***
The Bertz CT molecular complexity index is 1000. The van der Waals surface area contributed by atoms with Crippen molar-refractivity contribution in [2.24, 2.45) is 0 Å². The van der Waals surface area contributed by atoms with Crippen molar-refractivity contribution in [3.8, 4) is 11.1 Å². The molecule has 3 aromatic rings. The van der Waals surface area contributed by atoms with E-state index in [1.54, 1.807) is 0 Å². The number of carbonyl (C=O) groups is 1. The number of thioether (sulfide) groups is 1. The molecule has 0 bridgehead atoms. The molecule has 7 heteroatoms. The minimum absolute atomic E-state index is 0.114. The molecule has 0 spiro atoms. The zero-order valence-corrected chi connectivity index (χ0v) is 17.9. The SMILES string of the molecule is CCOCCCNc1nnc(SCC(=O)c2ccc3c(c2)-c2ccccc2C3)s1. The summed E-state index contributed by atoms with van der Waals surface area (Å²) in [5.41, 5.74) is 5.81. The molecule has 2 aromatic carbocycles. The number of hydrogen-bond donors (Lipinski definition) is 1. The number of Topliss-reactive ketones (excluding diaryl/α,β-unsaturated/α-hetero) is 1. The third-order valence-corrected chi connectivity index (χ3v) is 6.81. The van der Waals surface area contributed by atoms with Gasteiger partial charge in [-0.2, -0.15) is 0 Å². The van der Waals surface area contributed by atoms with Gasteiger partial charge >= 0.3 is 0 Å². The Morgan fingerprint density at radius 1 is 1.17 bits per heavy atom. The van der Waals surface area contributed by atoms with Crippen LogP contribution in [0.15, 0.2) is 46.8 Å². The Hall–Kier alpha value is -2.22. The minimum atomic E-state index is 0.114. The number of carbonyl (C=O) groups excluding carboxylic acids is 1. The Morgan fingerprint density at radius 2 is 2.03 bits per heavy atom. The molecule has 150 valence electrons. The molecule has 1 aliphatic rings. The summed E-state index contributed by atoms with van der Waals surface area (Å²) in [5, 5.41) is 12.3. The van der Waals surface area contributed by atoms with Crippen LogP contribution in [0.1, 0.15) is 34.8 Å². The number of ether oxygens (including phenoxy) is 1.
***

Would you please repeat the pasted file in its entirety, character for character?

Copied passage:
The Bertz CT molecular complexity index is 1000. The van der Waals surface area contributed by atoms with Crippen molar-refractivity contribution in [2.24, 2.45) is 0 Å². The van der Waals surface area contributed by atoms with Crippen molar-refractivity contribution in [3.8, 4) is 11.1 Å². The molecule has 3 aromatic rings. The van der Waals surface area contributed by atoms with E-state index in [1.54, 1.807) is 0 Å². The number of carbonyl (C=O) groups is 1. The number of thioether (sulfide) groups is 1. The molecule has 0 bridgehead atoms. The molecule has 7 heteroatoms. The minimum absolute atomic E-state index is 0.114. The molecule has 0 spiro atoms. The zero-order valence-corrected chi connectivity index (χ0v) is 17.9. The SMILES string of the molecule is CCOCCCNc1nnc(SCC(=O)c2ccc3c(c2)-c2ccccc2C3)s1. The summed E-state index contributed by atoms with van der Waals surface area (Å²) in [5.41, 5.74) is 5.81. The molecule has 2 aromatic carbocycles. The number of hydrogen-bond donors (Lipinski definition) is 1. The number of Topliss-reactive ketones (excluding diaryl/α,β-unsaturated/α-hetero) is 1. The third-order valence-corrected chi connectivity index (χ3v) is 6.81. The van der Waals surface area contributed by atoms with Gasteiger partial charge in [-0.2, -0.15) is 0 Å². The van der Waals surface area contributed by atoms with Gasteiger partial charge >= 0.3 is 0 Å². The Morgan fingerprint density at radius 1 is 1.17 bits per heavy atom. The van der Waals surface area contributed by atoms with Crippen LogP contribution in [0.15, 0.2) is 46.8 Å². The Hall–Kier alpha value is -2.22. The minimum atomic E-state index is 0.114. The number of carbonyl (C=O) groups excluding carboxylic acids is 1. The Morgan fingerprint density at radius 2 is 2.03 bits per heavy atom. The molecule has 150 valence electrons. The molecule has 1 aliphatic rings. The summed E-state index contributed by atoms with van der Waals surface area (Å²) in [5, 5.41) is 12.3. The van der Waals surface area contributed by atoms with Crippen LogP contribution in [0.1, 0.15) is 34.8 Å². The number of ether oxygens (including phenoxy) is 1.